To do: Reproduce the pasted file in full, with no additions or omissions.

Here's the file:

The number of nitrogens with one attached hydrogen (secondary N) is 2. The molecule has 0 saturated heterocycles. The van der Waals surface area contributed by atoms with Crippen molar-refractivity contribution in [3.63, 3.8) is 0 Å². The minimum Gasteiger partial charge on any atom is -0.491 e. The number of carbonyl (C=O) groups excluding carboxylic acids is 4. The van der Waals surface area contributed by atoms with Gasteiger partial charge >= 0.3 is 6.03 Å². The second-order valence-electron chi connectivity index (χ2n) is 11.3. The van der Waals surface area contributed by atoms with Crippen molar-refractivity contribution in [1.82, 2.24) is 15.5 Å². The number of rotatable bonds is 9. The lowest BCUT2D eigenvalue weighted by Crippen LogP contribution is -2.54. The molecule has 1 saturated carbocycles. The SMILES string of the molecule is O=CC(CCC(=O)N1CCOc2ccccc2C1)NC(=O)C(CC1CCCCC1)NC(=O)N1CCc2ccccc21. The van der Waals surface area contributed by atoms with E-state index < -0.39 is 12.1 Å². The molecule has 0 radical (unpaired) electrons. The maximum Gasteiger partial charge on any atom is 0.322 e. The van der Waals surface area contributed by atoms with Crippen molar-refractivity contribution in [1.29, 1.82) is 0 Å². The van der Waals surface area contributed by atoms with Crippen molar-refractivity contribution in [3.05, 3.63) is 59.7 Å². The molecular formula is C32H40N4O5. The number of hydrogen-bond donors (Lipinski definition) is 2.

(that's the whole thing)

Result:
The number of nitrogens with one attached hydrogen (secondary N) is 2. The molecule has 0 saturated heterocycles. The van der Waals surface area contributed by atoms with Crippen molar-refractivity contribution in [3.63, 3.8) is 0 Å². The minimum Gasteiger partial charge on any atom is -0.491 e. The number of carbonyl (C=O) groups excluding carboxylic acids is 4. The van der Waals surface area contributed by atoms with Gasteiger partial charge >= 0.3 is 6.03 Å². The second-order valence-electron chi connectivity index (χ2n) is 11.3. The van der Waals surface area contributed by atoms with Crippen molar-refractivity contribution in [1.82, 2.24) is 15.5 Å². The number of rotatable bonds is 9. The lowest BCUT2D eigenvalue weighted by Crippen LogP contribution is -2.54. The molecule has 1 saturated carbocycles. The SMILES string of the molecule is O=CC(CCC(=O)N1CCOc2ccccc2C1)NC(=O)C(CC1CCCCC1)NC(=O)N1CCc2ccccc21. The van der Waals surface area contributed by atoms with E-state index < -0.39 is 12.1 Å². The molecule has 0 radical (unpaired) electrons. The maximum Gasteiger partial charge on any atom is 0.322 e. The van der Waals surface area contributed by atoms with Crippen molar-refractivity contribution in [1.29, 1.82) is 0 Å². The van der Waals surface area contributed by atoms with Crippen molar-refractivity contribution in [3.05, 3.63) is 59.7 Å². The molecular formula is C32H40N4O5. The number of hydrogen-bond donors (Lipinski definition) is 2.